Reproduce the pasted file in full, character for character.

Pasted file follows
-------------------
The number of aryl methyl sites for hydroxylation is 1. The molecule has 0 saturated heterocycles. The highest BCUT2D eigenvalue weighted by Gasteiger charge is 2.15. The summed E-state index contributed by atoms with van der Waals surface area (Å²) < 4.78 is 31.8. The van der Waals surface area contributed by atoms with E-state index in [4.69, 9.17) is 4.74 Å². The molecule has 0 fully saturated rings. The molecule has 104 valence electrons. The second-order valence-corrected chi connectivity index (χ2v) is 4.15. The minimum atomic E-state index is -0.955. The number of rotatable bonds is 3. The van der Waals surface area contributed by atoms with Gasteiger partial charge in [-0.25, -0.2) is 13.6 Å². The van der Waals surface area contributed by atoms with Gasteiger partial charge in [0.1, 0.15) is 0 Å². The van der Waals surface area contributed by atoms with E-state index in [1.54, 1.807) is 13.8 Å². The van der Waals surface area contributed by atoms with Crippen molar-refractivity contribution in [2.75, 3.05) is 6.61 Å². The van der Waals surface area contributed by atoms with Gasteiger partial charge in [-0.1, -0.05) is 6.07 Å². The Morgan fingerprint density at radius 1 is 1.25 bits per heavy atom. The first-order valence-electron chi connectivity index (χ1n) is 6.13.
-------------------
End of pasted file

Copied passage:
The number of aryl methyl sites for hydroxylation is 1. The molecule has 0 saturated heterocycles. The highest BCUT2D eigenvalue weighted by Gasteiger charge is 2.15. The summed E-state index contributed by atoms with van der Waals surface area (Å²) < 4.78 is 31.8. The van der Waals surface area contributed by atoms with E-state index in [4.69, 9.17) is 4.74 Å². The molecule has 0 fully saturated rings. The molecule has 104 valence electrons. The second-order valence-corrected chi connectivity index (χ2v) is 4.15. The minimum atomic E-state index is -0.955. The number of rotatable bonds is 3. The van der Waals surface area contributed by atoms with Gasteiger partial charge in [-0.25, -0.2) is 13.6 Å². The van der Waals surface area contributed by atoms with Gasteiger partial charge in [0.1, 0.15) is 0 Å². The van der Waals surface area contributed by atoms with E-state index in [1.54, 1.807) is 13.8 Å². The van der Waals surface area contributed by atoms with Crippen molar-refractivity contribution in [2.75, 3.05) is 6.61 Å². The van der Waals surface area contributed by atoms with Gasteiger partial charge in [-0.1, -0.05) is 6.07 Å². The Morgan fingerprint density at radius 1 is 1.25 bits per heavy atom. The first-order valence-electron chi connectivity index (χ1n) is 6.13.